The fact is, liquids cannot be compressed to allow metal to metal contact, so parts are kept separated and no wear or damage can take place. In liquid form, it does not matter what the oil’s viscosity is, what brand it is, how hot it is, nor how much it costs. Because in the incompressible liquid form, all motor oils provide the same unsurpassed wear protection.

A mere “film of oil”, is the last line of defense against metal to metal contact, and the subsequent wear and/or damage that can follow. An example of an oil film is between non-roller flat tappet lifters and cam lobes of traditional pushrod American V-8 engines, or in DOHC engines between the cam lobes and non-roller type followers they may use. But, it is most critical in pushrod engines which typically use large single intake and single exhaust valves with stiff valve springs, compared to DOHC engines which often use two smaller intake and two smaller exhaust valves with lighter and smaller valve springs. In these locations, no incompressible hydrodynamic liquid oil wedge can be formed because of the wide open parts configuration. And the oil present is simply pushed aside, leaving only a film of oil between the parts with a very thin, highly loaded “line contact” between the parts.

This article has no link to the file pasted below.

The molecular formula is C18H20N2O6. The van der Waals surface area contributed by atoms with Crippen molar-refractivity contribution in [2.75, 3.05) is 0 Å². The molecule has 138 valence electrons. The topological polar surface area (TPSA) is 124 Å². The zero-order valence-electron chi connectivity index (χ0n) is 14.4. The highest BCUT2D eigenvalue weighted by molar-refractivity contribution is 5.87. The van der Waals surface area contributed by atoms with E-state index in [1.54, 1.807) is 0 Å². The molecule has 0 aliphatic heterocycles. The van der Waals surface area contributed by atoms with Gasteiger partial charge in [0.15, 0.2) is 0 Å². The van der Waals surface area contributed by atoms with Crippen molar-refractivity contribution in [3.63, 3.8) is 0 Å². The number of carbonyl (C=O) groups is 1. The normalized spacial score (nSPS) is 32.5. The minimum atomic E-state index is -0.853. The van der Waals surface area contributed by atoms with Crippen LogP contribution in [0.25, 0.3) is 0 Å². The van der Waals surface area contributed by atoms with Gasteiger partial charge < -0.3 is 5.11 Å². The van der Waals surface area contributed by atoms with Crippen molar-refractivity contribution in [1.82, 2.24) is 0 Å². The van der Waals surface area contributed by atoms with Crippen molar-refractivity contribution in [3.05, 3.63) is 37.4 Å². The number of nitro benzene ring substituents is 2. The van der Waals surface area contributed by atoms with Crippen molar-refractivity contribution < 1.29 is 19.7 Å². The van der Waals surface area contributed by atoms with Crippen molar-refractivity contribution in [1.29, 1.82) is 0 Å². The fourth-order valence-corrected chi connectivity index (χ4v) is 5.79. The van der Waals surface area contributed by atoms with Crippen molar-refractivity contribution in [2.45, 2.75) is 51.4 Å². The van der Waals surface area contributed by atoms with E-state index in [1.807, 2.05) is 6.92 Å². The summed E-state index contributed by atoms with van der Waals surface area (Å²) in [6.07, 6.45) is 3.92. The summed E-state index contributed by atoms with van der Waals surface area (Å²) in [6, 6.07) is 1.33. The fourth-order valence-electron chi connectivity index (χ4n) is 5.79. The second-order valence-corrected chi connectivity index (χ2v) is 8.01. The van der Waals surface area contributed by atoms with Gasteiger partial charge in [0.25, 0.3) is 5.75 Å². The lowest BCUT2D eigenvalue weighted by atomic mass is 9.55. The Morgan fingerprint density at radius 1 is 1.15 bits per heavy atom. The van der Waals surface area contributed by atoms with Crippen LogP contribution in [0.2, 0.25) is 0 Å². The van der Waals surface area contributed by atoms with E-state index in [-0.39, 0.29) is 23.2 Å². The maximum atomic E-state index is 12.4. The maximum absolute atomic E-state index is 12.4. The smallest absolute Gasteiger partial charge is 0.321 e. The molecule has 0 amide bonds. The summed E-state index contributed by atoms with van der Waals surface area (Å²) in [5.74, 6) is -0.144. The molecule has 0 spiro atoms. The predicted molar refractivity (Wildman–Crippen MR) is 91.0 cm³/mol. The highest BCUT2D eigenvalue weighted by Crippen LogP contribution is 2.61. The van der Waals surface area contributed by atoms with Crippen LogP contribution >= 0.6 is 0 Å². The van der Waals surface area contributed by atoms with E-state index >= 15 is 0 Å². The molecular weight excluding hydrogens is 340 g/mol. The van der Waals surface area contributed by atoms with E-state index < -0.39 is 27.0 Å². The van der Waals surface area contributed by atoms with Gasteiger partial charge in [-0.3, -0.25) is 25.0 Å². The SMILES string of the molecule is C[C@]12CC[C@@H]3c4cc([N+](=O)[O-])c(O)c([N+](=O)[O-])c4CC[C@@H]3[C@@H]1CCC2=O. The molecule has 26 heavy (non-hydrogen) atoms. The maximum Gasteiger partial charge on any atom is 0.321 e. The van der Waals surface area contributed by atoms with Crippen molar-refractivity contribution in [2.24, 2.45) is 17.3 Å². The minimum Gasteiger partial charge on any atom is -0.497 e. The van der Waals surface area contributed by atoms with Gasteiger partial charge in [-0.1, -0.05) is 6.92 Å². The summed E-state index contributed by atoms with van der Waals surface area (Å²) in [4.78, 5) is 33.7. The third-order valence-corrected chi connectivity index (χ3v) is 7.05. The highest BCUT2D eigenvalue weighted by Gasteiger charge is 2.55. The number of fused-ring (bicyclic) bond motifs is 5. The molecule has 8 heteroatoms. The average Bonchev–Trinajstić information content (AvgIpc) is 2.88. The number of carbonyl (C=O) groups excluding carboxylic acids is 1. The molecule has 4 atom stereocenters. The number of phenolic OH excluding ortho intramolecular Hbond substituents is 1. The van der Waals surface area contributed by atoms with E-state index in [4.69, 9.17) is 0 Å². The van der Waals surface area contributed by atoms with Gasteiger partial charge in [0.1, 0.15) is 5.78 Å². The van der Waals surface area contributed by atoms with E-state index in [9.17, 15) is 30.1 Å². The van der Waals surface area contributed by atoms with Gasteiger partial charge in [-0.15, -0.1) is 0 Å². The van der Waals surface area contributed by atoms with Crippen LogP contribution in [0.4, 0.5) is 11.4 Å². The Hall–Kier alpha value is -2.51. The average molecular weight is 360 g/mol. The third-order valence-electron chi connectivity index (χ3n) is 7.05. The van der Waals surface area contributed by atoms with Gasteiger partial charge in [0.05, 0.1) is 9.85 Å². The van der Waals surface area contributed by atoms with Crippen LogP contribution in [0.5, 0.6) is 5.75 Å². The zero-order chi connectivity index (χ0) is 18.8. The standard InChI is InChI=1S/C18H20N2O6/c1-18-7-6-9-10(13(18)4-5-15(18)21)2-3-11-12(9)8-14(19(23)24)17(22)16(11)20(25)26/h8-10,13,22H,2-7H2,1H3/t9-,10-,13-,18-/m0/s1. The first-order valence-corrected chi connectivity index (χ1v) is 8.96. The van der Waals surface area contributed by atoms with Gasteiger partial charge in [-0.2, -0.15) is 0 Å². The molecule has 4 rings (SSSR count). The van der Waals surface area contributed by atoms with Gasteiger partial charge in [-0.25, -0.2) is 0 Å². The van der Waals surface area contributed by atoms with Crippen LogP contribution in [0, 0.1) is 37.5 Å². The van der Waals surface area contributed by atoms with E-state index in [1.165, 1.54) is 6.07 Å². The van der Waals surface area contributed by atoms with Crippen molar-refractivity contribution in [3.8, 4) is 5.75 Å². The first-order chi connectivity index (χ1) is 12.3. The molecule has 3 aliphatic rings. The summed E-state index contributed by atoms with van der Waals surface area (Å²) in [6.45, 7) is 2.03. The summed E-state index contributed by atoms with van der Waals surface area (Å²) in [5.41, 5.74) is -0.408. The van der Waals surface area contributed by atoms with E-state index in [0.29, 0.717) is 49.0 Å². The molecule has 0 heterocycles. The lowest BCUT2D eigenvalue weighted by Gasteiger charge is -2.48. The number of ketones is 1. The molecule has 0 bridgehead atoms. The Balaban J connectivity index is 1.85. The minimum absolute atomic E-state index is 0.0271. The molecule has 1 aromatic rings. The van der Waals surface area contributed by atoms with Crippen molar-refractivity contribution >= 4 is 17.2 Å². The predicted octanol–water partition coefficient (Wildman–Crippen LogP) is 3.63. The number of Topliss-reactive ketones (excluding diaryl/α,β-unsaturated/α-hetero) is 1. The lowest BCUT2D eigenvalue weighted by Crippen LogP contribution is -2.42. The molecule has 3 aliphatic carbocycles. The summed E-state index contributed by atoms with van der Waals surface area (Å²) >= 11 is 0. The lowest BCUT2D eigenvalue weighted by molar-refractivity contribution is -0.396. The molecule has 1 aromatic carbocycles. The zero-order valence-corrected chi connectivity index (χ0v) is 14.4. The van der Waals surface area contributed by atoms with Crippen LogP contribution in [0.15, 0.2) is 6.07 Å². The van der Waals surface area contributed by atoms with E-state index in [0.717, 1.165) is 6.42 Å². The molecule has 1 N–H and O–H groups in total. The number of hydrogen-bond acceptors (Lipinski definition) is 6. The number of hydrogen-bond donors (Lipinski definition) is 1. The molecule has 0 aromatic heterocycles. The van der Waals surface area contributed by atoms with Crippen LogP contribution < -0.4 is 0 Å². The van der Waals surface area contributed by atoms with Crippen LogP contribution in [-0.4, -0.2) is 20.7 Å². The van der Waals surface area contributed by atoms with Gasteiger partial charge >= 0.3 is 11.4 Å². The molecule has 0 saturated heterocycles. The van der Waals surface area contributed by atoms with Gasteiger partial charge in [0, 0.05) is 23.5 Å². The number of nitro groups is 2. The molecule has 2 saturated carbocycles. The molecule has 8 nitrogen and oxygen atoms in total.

Since “all liquid oils” are incompressible and thus provide unsurpassed wear protection, there is nothing to test for comparisons between different oils in liquid form. My Engineering Tests evaluate the much more critical oil film strength/load carrying capability/shear resistance, which as mentioned above, is the last line of defense before metal to metal contact takes place.

No reliable comprehensive information had been available for this capability comparison, until I began my dynamic motor oil testing, under load, at a representative operating temperature. I perform those Engineering Wear Protection Tests to find out where the motor oil film strength, load carrying capability, shear resistance “limits” are for each individual motor oil. That’s what we compare. The higher the limit, given in PSI, the better the wear protection.

“Film strength, load carrying capability, shear resistance” performance is where motor oil wear protection capability VARIES WIDELY depending on a given oil’s proprietary formulation. And it is at the film strength level, where oils can be evaluated and compared, for those different wear protection capabilities. This is where good oils are separated from not so good oils.